Even as the authorities start to clear the bodies and sweep the all-pervasive crystals off the roads and pavements, scientists announce that they appear to be a form of fulgarite that has spontaneously formed in the clouds and, furthermore, it looks likely that the process is self-perpetuating - there will be many more crystal rains. The president declares it to be a terrorist attack on America.

With power out everywhere and unable to contact Yolanda’s father to tell him the terrible news, Honeysuckle decides the only option is to walk to their home in Denver (driving being out of the question due to the crystals slashing the tyres). And so she starts on a series of adventures both going and returning. By the time she gets back, the attack has been blamed on terrorists in Georgia (the country near Russia, not the American state) and the president has launched a nuclear retaliation. By now the crystals are reaching the troposphere and affecting the entire world; soon there will be no more water from the sky, only death: life on Earth is in for a rough time.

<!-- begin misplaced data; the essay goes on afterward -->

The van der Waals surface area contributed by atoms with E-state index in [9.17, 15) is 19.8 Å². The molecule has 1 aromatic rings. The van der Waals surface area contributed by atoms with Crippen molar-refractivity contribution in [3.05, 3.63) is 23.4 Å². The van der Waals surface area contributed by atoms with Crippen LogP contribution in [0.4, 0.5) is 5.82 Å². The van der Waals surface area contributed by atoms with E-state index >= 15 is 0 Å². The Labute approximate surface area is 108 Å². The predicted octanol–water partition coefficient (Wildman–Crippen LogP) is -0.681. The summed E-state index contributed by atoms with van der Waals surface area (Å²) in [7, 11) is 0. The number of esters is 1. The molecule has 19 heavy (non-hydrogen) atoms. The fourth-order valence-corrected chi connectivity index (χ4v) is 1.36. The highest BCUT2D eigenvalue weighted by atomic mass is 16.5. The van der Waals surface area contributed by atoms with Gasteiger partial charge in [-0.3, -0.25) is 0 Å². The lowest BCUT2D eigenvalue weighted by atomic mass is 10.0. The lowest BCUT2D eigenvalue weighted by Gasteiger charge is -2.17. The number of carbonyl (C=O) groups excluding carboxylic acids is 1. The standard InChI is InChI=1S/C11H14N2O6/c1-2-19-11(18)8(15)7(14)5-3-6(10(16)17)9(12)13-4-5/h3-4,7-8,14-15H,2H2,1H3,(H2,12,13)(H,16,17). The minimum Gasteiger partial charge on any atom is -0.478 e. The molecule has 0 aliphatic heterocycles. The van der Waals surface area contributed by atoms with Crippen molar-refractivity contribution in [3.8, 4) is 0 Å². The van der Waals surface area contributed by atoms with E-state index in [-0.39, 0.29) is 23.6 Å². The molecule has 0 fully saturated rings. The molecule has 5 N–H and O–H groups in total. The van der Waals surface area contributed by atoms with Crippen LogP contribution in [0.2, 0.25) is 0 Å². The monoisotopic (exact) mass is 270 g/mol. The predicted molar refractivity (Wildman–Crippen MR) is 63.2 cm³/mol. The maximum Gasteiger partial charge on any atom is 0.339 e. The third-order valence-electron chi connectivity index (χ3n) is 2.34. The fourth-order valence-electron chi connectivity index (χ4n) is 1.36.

As one problem after another assails Honeysuckle, she starts to notice a few anomalies and stumbles upon the truth - but will it be enough to save the world?

In his Afterword the author says that, although he has enjoyed writing very long novels, he also enjoys the shorter form (the novella or short novel) as it allows him to get on with telling a simple story, flesh out the characters sufficiently, but not get bogged down in adding filler for the sake of the page count. However, I felt that even so they were still longer than they needed to be. In particular ‘Snapshot’ and ‘Aloft’ could have been shorter, they felt to me like they told insufficient story for their lengths, whilst ‘Loaded’ and ‘Rain’ had more story to tell and the length worked better.

I found all four stories to be very inventive and difficult to put down. All told, I thoroughly enjoyed the book, the first I have read by Joe Hill, and thought it an impressive piece of work.

Peter Tyers

See also David's take on Strange Weather.

Editors' Note: Strange Weather has won the 2018 Bram Stoker Award for 'Best Collection'.